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Self Care Isn’t Selfish

Wow!  What was that?!!!  August to November…start of school with so many new and challenging_____ (fill in the blank)! Teaching the “wee ones” can leave many early learning educators with very little energy in the teaching tank.  With teaching being a profession that loses 50 percent of its workforce in the first five years of their careers, it would be an understatement to say teaching is challenging. It traps us in small rooms with an unpredictable assortment of personalities, energies, and needs. It forces us to make hundreds of small, exhausting decisions every day. And over and over again, it puts us in predicaments that test our confidence, wear out our patience, and break our hearts. You can learn all the techniques, plan outstanding lessons, and set up a water-tight classroom management system, but to do this work and stick with it long enough to get good at it, you need a level of emotional resilience most other jobs will never require. This month we are going to take a DEEP BREATHE (my personal favorite is 1 minute Triangle Breathing) and focus on self-care.


Below are ideas and resources focused on helping us to not only survive BUT thrive in our amazing profession.  Find a comfortable place to settle in, a favorite beverage of choice, skim through these possibilities of self-care and find a “just right” for you!


Pair a Self-Care New Habit with a Regular Routine: In this Cult of Pedagogy interview (with resources): Why is it so hard for teachers to take care of themselves, teacher/author/blogger Jennifer Gonzalez interviews Angela Watson. Angela has spent the last few years really focusing in on how teachers use their time and searches for finding solutions to help them find work/life balance. About a year and a half ago she started the 40-Hour Teacher Workweek Club, a year-long program that provides resources, support, and community to teachers who are committed to getting out of survival mode and living a balanced life. Over 10,000 teachers have already joined the club and are seeing incredible results in their own lives.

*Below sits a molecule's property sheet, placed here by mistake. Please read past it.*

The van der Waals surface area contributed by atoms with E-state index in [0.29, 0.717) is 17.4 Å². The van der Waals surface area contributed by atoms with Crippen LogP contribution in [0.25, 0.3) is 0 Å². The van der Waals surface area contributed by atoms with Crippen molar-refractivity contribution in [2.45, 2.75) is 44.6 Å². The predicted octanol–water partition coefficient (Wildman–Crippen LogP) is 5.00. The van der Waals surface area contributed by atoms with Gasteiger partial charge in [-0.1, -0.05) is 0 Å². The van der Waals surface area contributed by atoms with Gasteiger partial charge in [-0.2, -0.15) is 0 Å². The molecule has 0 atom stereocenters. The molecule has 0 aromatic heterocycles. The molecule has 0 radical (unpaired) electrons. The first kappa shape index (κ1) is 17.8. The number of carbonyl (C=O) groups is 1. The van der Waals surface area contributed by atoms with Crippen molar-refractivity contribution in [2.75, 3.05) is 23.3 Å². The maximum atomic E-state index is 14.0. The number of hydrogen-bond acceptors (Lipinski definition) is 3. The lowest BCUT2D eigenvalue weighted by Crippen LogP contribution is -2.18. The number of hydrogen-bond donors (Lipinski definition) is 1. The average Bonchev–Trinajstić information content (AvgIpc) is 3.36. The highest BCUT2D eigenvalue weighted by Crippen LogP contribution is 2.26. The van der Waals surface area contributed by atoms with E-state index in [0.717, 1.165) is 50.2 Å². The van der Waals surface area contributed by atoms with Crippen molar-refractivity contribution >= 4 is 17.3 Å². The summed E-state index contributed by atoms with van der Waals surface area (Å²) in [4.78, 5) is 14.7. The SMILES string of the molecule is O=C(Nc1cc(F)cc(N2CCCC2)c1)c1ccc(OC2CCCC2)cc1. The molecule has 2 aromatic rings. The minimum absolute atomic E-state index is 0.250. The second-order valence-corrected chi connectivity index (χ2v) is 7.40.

One of the simple, yet powerful strategies that she suggests to all educators is to pair a new self-care habit with a regular routine, so that the self-care habit becomes automatic. This is a really powerful principle that is based heavily on neuroscience, where you can pair a new habit with an existing habit to make it easier to lock that new habit into place. The idea is that you should look for something that you already do automatically and integrate self-care into that.


Watson give these examples: “When you get in the car in the morning to drive to school, you put on your favorite song that uplifts and inspires you. Or, when you brush your teeth, that’s something that hardly anyone has to think about, right? You just do that automatically. When you brush your teeth, you will think of words of affirmation and repeat positive thoughts about your day. Whatever it is, do the same thing, time after time, and it will create this almost Pavlovian kind of response. Pairing up habits in this kind of way is really powerful, because you’re relying on the strength of an existing habit to make that new habit automatic, and it’s a lot easier than relying on willpower or trying to make a decision, should I do, or should I not do it? When am I going to take care of myself, when will I have time for this today? You’ll follow through a lot more easily with your self-care goals if it’s part of a habit.”


November is the month to “Be Here Now”:  Elena Aguilar, educator/instructional coach/author has developed a month-by-month “resiliency resource” call Onward. is the companion website to Onward: Cultivating Emotional Resilience in Educators by Elena Aguilar, published by Wiley. Both the book and this site (which has MANY free and useful resources) are dedicated to helping people cultivate resilience:

  • uncover their true selves
  • better understand their emotions
  • use their energy where it counts
  • adopt a mindful, story-telling approach to communication and community building
  • create an environment of collective celebration.


As Elena Aguilar shares “It’s really hard to build community or to cultivate compassion or be a learner—some of the other habits—when you’re just sick, when you’re worn out!”


Want to Build a Self-Care Backpack: Teaching Channel, in their teaching back-to-school kits, has included self-care as one of the top things that we MUST put in our teaching backpacks. There are MANY great ideas of how to go deeper or reboot your own self-care. My favorite as an early learning educator resolves around being “playful” as an adult… Plan for fun: How will you bring joy to your classroom and beyond every day?”

And finally…

Yoga for Teachers with Adriene: If you have never done yoga or have not discovered Adriene as a yoga teacher (free on YouTube), this 30 min yoga practice is a special sequence for teachers. This practice is about taking care of yourself, recharging your batteries, nourishing that special you. Who knows, yoga may be that “just right” self-care habit that you have been looking for!  Be well, wise, and wonderful this month my fellow friends in early learning 🙂 !!!